Sunday, December 30, 2007

Patriots, Best Team Ever? Hold That Champagne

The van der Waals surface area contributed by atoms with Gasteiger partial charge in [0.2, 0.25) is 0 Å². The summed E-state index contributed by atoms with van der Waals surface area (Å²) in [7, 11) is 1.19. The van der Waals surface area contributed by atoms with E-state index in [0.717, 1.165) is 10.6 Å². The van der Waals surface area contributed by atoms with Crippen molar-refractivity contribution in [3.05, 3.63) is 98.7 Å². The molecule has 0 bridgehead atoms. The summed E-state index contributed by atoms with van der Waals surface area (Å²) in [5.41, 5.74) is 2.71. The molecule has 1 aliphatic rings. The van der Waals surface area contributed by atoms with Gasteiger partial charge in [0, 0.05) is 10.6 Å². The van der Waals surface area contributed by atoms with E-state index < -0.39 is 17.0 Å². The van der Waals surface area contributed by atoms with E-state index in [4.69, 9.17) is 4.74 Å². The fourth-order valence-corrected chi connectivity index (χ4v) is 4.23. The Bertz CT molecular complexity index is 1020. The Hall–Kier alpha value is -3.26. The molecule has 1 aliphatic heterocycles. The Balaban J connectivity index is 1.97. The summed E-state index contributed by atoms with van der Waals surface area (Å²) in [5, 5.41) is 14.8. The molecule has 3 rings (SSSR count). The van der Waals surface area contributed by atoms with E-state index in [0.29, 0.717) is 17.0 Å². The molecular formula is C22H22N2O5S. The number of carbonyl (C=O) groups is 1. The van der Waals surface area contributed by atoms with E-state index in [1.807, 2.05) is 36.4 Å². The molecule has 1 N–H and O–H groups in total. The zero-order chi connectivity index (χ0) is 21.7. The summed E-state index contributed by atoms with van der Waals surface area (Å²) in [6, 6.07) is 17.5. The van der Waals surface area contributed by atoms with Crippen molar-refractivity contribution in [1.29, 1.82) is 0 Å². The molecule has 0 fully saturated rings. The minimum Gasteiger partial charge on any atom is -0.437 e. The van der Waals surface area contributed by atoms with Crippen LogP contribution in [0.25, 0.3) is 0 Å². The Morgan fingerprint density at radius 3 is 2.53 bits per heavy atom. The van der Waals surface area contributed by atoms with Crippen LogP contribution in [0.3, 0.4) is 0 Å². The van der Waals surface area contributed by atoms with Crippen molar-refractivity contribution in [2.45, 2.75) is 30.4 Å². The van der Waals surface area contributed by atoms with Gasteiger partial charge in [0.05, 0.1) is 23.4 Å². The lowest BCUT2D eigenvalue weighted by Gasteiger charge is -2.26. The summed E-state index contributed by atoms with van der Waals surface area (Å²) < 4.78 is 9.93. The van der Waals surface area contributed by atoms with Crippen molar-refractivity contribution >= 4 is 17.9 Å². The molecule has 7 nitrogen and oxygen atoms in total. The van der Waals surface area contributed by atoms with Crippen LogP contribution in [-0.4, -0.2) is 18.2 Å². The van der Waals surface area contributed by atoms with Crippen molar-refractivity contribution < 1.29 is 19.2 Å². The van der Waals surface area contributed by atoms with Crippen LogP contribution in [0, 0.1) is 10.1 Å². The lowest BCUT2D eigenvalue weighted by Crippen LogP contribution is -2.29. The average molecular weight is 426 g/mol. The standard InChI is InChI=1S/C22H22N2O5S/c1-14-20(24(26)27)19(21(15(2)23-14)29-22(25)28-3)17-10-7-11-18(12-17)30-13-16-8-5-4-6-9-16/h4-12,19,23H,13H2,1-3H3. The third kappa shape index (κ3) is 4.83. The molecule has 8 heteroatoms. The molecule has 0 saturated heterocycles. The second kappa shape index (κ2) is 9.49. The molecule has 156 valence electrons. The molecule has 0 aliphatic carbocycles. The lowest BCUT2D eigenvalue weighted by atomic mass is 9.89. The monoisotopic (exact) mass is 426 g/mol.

According to veteran NFL football analyst, Chris Collingsworth, the 2007 New England Patriots are the best team ever. Collingsworth should know because he's been around long enough to compare the Pats to the other contenders laying claim to the title: Namely, the 1978 Pittsburgh Steelers, 1985 Chicago Bears, also the 1984 San Francisco 49ers. Considering rule changes, free agency, also salary levels, its very difficult to compare teams from different eras, but statistically, rough estimates can be made regarding the Patriots and their contemporaries . First of all, numbers don't lie; despite a team's apparent domination, one must consider the competition those totals were compiled against. Let's briefly look at the talented 1978 Pittsburgh Steelers. That club ended the season 14-2. In the playoffs, they beat the Denver Broncos 33-10, the Houston Oilers/Titans 34-5, but they struggled winning the Super Bowl against Dallas 35-31. In fact, the Cowboys could have won the game; but tight end, Jackie Smith, dropped a go ahead pass in the end zone. During the regular season, the Steelers only scored 356 points, however back in the day, defenses were allowed to employ the bump and run and other cumbersome tactics which have been banned in today's NFL. The sluggish Steelers offense, meanwhile, was not nearly as good as the wide open aerial game employed by the Patriots. Considering defense and special teams, however, the Steelers were clearly superior to New England. Pittsburgh, moreover, placed nine players from those clubs into the Hall of Fame, more importantly they accounted for four Super Bowl titles. Despite having superior personnel, however, the Patriots superb coaching staff would probably allow them to prevail in a mythical match up with Pittsburgh. The 1984 San Francisco 49ers were 15-1 and rolled through the playoffs by beating their oft nemeses New York Giants 21-10, the Chicago Bears, 23-0, and the Miami Dolphins 38-16. On competition alone, you can argue the 49ers beat one of the consensus best teams of all time, the Bears, and one of pro football's greatest quarterbacks, Dan Marino. The 49ers, moreover, revolutionized the game by incorporating Coach, Bill Walsh's, west coast offense. Instead of handing the ball off to his running backs, Walsh instructed quarterback, Joe Montana, to throw the ball in the flats to running backs, Roger Craig, Wendel Tyler, also Bill Ring. These five and six yard incremental gains allowed the Niners to work the ball down the field on long time consuming drives resulting in a then record 435 points. San Francisco's defense, furthermore, was stingy surrendering a meager 227 points. Surprisingly, this was considered to be Bill Walsh's best team, but it lacked Hall of Fame play maker, Jerry Rice. The running game was spiked by Wendel Tyler who gained 1,262 yards rushing. Even with a great quarterback like Tom Brady and receivers, Randy Moss along with Wes Welker, the Pats would not be expected to beat the 1984 San Francisco 49ers. The last great team the Pats would face are the 1985 Chicago Bears. They were 15-1 defeating the Giants 21-0, the Rams 24-0 en route to a 46-10 trouncing of the Patriots in the Super Bowl. The Bears scored 456 during the season while surrendering 198. The running game was led by bruising, Walter Payton, nicknamed, Sweetness, for his deft moves. What made the Bears special was their defense led by Hall of Fame middle linebacker, Mike Singletary. This bunch also had Hall of Fame players, Richard Dent also Dan Hampton. They blitzed their corners and linebackers frequently in a scheme invented by defensive coach, Buddy Ryan. Anyone who saw those Bears would say the Patriots would be in a terrific mismatch against the Monster of the Midway. In compiling 16 wins the Pats struggled against lesser opponents like the Ravens, Eagles, and the New York Giants. The Patriots deserve their place in the pantheon of great NFL teams, but Collingsworth misspeaks when he labels them the greatest team ever. At best, they are the third best team behind the 1984 49ERS and the 1985 Bears.